Recognizing Hispanic contributions

Seeking better opportunities, Hispanics dramatically migrated to America. The U.S. Census Bureau estimated that there were 48.4 million Hispanics scattered throughout the United States as of July 1, 2009, making people of Hispanic origin the nation’s largest ethnic minority.In honor of the burgeoning U.S. population, Hispanic Heritage Month is now being celebrated.

Starting as a weeklong event on Sept. 17, 1968, under the leadership of President Lyndon Johnson, it was extended by President Ronald Reagan in 1988.

Sept. 15 was the start of Hispanic Heritage month, which lasts through Oct. 15.

According to www.biography.com, this month gives Americans whose roots trace back to Spain, Mexico and the Spanish-speaking nations of Central America and the Caribbean a chance to celebrate their heritage.

Because Sept. 15 is the independence date of Costa Rica, El Salvador, Guatemala, Honduras and Nicaragua, it proved to be the perfect day to kick off Hispanic Heritage Month.

Although Hispanics have a month to call their own because of their contributions, many believe that Sept. 15 to Oct. 15 should not be the only time they’re celebrated. And many feel the same way about Black History Month.

Being an HBCU, Grambling students should be able to understand the struggles of Hispanics.

Hispanics are all around us; but, do not get the recognition they deserve. Many might know some famous Hispanics such as Cameron Diaz, Jennifer Lopez and Oscar De La Renta.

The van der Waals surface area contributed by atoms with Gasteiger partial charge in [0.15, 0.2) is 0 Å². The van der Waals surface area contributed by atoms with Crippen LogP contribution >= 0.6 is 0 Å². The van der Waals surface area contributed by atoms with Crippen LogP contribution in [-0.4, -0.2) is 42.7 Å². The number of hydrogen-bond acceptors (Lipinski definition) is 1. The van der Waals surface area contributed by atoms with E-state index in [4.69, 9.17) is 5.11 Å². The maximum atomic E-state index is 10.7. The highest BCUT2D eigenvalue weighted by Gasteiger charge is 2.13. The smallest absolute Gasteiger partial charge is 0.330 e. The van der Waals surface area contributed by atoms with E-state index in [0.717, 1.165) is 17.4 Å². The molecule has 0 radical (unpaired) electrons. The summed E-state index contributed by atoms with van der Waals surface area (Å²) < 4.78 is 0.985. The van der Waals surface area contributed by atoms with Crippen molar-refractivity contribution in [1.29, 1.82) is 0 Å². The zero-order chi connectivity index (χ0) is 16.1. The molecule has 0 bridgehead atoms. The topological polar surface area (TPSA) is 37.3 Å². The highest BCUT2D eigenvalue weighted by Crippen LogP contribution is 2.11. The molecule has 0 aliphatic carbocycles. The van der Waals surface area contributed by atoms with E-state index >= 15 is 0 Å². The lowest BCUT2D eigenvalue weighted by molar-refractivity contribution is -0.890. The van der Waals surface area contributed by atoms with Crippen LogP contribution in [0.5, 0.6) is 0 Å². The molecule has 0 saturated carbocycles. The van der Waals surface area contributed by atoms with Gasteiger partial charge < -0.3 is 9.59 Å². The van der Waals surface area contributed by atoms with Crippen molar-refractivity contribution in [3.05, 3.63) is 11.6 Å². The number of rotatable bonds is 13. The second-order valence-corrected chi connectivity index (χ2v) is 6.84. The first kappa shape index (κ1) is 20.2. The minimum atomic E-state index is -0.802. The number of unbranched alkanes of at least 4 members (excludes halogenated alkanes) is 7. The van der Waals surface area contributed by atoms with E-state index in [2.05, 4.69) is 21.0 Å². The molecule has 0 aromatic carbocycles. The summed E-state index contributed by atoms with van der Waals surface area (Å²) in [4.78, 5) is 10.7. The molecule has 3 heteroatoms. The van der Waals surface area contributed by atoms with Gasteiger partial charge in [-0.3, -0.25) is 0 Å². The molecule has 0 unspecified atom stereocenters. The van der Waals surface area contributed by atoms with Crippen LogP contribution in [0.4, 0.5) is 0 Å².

But there are many other Hispanics who have contributed to the American lifestyle of today.

There have been many prominent Hispanics who have been pivotal in American history.

These include Sonia Sotomayor, who became the first Hispanic Justice and third woman to serve on the U.S. Supreme Court, and Antonia Novello, who was both the first woman and first Hispanic to serve as the U.S. Surgeon General.

Hispanics have been a part of the U.S. culture dating back to the country’s beginning. Not only have they contributed to our entertainment, fashion, music, sports, civil rights, etc., they also assisted in the U.S. becoming the independent country it is today.

They proudly fought in the Revolutionary War that freed the United States from England and all wars to the Persian Gulf War. More than 400,000 Hispanics served the U.S. during World War II, and about 25,000 served in the Persian Gulf War. From the Civil War to present day, there have been more than three dozen Hispanic Americans who have been recipients of the Medal of Honor, the nation’s highest military honor awarded for extraordinary bravery under fire.

But when you are to read a history book, you don’t see too many of these contributions made by Hispanics.

Many ethnic groups, including Hispanics, built this country. One month is not enough time to recognize the contributions of those who helped give us the opportunities available today.